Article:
Site Projects is a New Haven non-profit that commissions internationally-acclaimed artists to create temporary, free visual art in the city's public spaces. In 2010, the group was responsible for the 110-foot-tall, trippy, orange, dimension-defying mural "Square with four circles" by Felice Varini that can still be viewed from Chapel Street, between Temple and College streets, down the alley leading to Temple Plaza. In 2007 they had artist Matej Vogrincic create large-scale metallic canoes inspired by New Haven-made Erector Sets and install them into the dried bed of the Farmington Canal. In 2006 they placed giant balloon sculptures in the Great Hall of Dinosaurs at the Peabody Museum. Many Elm City residents only heard about these displays firsthand, by simply walking by and witnessing the construction. Engaging the public in this casual way, in places where high art is not normally found, is part of Site Projects' mission. But most passerby don't know who is responsible for it or why it's there.
"When we set ourselves up we decided we would not be a part of Yale, we would not be a part of the city, we would not be part of the arts council," says Site Projects Executive Director Laura Clarke. "We would be an independent group, so that we could take risks that works commissioned by the city could not, that we could choose more risky things than Yale would ever try for. We could do stuff that will be engaging and surprising to people."
This year, New Haven celebrates its 375th anniversary (it was founded in 1638 by English Puritans), and Site Projects is taking their reach to an entirely new level. They've commissioned artist Yvette Mattern to project a laser light rainbow from the top of East Rock, crossing above the Green and downtown, over I-95 and fading to a glow over Long Island Sound. It's called "Night Rainbow | Global Rainbow New Haven" and it's going to be really difficult to miss this one. Each individual viewer's location and perspective will make for a unique experience since the lights will appear very different from different angles.
"If you walk underneath and look up you see one thing," says Clarke. "If you are able to go to the point of origin and stand behind it, you'll see something different. Cars coming down I-91 will see a white band, because the colors combine to make white. For cars coming up I-91 it will look like a rainbow being projected up, even though it's horizontal. It's such a crazy thing."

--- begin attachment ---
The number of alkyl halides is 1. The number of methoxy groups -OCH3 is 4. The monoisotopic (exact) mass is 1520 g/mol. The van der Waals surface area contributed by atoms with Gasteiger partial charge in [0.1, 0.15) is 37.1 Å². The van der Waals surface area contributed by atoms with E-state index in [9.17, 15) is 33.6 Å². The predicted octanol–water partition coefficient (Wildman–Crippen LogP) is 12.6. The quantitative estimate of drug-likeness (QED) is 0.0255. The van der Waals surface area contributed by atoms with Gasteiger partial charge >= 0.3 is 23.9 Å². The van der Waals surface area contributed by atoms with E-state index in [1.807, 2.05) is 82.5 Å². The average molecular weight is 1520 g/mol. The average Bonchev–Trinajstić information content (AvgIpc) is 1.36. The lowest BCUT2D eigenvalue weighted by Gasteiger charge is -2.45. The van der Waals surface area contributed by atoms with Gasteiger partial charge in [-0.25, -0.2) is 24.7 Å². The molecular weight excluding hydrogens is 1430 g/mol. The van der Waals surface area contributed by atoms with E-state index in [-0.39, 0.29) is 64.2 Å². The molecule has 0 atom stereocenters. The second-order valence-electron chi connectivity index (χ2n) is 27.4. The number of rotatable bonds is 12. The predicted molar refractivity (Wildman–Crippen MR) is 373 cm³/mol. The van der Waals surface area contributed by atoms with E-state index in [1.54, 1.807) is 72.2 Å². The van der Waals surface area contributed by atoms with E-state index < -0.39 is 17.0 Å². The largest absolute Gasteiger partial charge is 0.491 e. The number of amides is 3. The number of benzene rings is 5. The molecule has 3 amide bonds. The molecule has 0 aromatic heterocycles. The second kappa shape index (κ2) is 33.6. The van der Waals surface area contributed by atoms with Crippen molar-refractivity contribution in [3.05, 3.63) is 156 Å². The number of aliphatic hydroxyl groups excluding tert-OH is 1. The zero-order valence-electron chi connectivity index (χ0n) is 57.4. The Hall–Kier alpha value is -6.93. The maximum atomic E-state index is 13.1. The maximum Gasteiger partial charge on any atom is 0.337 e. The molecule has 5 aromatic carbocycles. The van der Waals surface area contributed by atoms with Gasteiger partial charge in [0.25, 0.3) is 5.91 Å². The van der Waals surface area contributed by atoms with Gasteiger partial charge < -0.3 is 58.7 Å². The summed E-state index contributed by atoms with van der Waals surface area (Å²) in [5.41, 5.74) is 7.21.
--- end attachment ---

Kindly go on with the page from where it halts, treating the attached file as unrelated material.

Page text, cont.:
The Site Projects team is encouraging residents to travel to different neighborhoods to see how it looks from Fair Haven, the top of East Rock, or West Rock, or even West Haven.
"It's going to be an opportunity to have night picnics on the Green, and neighborhood parties," says Clarke.
The lasers will be lit on Founders Day, April 24th, and will run for just four consecutive nights through Saturday, April 27th. The temporary-ness of the work adds to its mystique, and demonstrates the fleeting nature of beauty.
To involve the public further, local schools and teachers have been encouraged to integrate the rainbow into their lesson plans relating to science and technology. The laws governing optics will be demonstrated in an interesting, accessible way.
The Sites Camera Action! Film Festival has also been rebooted. Local filmmakers and hobbyists are invited to use the rainbow to make art of their own for a competition (see nightrainbownewhaven.com).
Devil's Gear Bike Shop is hosting nightly hour-long bike rides (151 Orange St.) at 8:30 p.m. All abilities are welcome.
It's a community event, a giant party to celebrate an artistic city, and all Site Projects asks is that you enjoy the show and spread the word. (And if you've got a few extra dollars lying around, they'd appreciate any donations too.)
"We're very grassroots," says Clarke. "What's interesting about this artwork is that it's obvious enough that a very broad audience likes it, but it's also got enough subtlety to it that you can really think about what's happening."
Visit siteprojects.org and nightrainbownewhaven.com for more information.
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